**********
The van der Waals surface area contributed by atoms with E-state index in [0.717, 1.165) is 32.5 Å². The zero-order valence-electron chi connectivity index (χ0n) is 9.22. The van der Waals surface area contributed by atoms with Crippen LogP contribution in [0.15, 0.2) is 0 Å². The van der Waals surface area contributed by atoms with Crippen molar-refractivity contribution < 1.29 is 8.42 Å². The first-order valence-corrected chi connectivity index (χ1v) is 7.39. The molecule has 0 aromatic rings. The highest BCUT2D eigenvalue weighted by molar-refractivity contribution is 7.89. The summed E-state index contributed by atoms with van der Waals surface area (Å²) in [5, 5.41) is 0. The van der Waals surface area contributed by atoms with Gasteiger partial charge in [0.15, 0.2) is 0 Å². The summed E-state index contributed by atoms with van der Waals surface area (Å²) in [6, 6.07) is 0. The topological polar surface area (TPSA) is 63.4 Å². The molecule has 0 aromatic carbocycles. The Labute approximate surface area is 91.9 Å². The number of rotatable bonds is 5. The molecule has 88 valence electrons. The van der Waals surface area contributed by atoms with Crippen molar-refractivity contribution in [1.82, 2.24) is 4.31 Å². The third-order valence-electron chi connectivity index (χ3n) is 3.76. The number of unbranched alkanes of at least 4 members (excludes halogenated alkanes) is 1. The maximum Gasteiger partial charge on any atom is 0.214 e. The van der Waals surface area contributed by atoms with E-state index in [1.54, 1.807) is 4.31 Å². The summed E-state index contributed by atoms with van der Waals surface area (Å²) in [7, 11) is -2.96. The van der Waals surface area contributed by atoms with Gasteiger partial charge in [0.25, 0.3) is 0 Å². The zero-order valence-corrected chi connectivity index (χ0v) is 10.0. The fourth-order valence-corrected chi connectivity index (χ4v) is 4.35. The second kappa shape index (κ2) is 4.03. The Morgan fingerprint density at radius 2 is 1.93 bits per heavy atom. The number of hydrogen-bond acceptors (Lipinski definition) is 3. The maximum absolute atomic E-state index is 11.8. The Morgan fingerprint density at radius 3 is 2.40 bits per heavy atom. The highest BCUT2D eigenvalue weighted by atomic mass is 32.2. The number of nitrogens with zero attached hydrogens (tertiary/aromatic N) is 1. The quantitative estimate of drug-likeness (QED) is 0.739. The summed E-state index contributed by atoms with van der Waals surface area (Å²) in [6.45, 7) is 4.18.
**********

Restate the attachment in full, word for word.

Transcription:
The van der Waals surface area contributed by atoms with E-state index in [0.717, 1.165) is 32.5 Å². The zero-order valence-electron chi connectivity index (χ0n) is 9.22. The van der Waals surface area contributed by atoms with Crippen LogP contribution in [0.15, 0.2) is 0 Å². The van der Waals surface area contributed by atoms with Crippen molar-refractivity contribution < 1.29 is 8.42 Å². The first-order valence-corrected chi connectivity index (χ1v) is 7.39. The molecule has 0 aromatic rings. The highest BCUT2D eigenvalue weighted by molar-refractivity contribution is 7.89. The summed E-state index contributed by atoms with van der Waals surface area (Å²) in [5, 5.41) is 0. The van der Waals surface area contributed by atoms with Gasteiger partial charge in [0.15, 0.2) is 0 Å². The summed E-state index contributed by atoms with van der Waals surface area (Å²) in [6, 6.07) is 0. The topological polar surface area (TPSA) is 63.4 Å². The molecule has 0 aromatic carbocycles. The Labute approximate surface area is 91.9 Å². The number of rotatable bonds is 5. The molecule has 88 valence electrons. The van der Waals surface area contributed by atoms with Crippen molar-refractivity contribution in [1.82, 2.24) is 4.31 Å². The third-order valence-electron chi connectivity index (χ3n) is 3.76. The number of unbranched alkanes of at least 4 members (excludes halogenated alkanes) is 1. The maximum Gasteiger partial charge on any atom is 0.214 e. The van der Waals surface area contributed by atoms with E-state index in [1.54, 1.807) is 4.31 Å². The summed E-state index contributed by atoms with van der Waals surface area (Å²) in [7, 11) is -2.96. The van der Waals surface area contributed by atoms with Gasteiger partial charge in [0.25, 0.3) is 0 Å². The zero-order valence-corrected chi connectivity index (χ0v) is 10.0. The fourth-order valence-corrected chi connectivity index (χ4v) is 4.35. The second kappa shape index (κ2) is 4.03. The Morgan fingerprint density at radius 2 is 1.93 bits per heavy atom. The number of hydrogen-bond acceptors (Lipinski definition) is 3. The maximum absolute atomic E-state index is 11.8. The Morgan fingerprint density at radius 3 is 2.40 bits per heavy atom. The highest BCUT2D eigenvalue weighted by atomic mass is 32.2. The number of nitrogens with zero attached hydrogens (tertiary/aromatic N) is 1. The quantitative estimate of drug-likeness (QED) is 0.739. The summed E-state index contributed by atoms with van der Waals surface area (Å²) in [6.45, 7) is 4.18.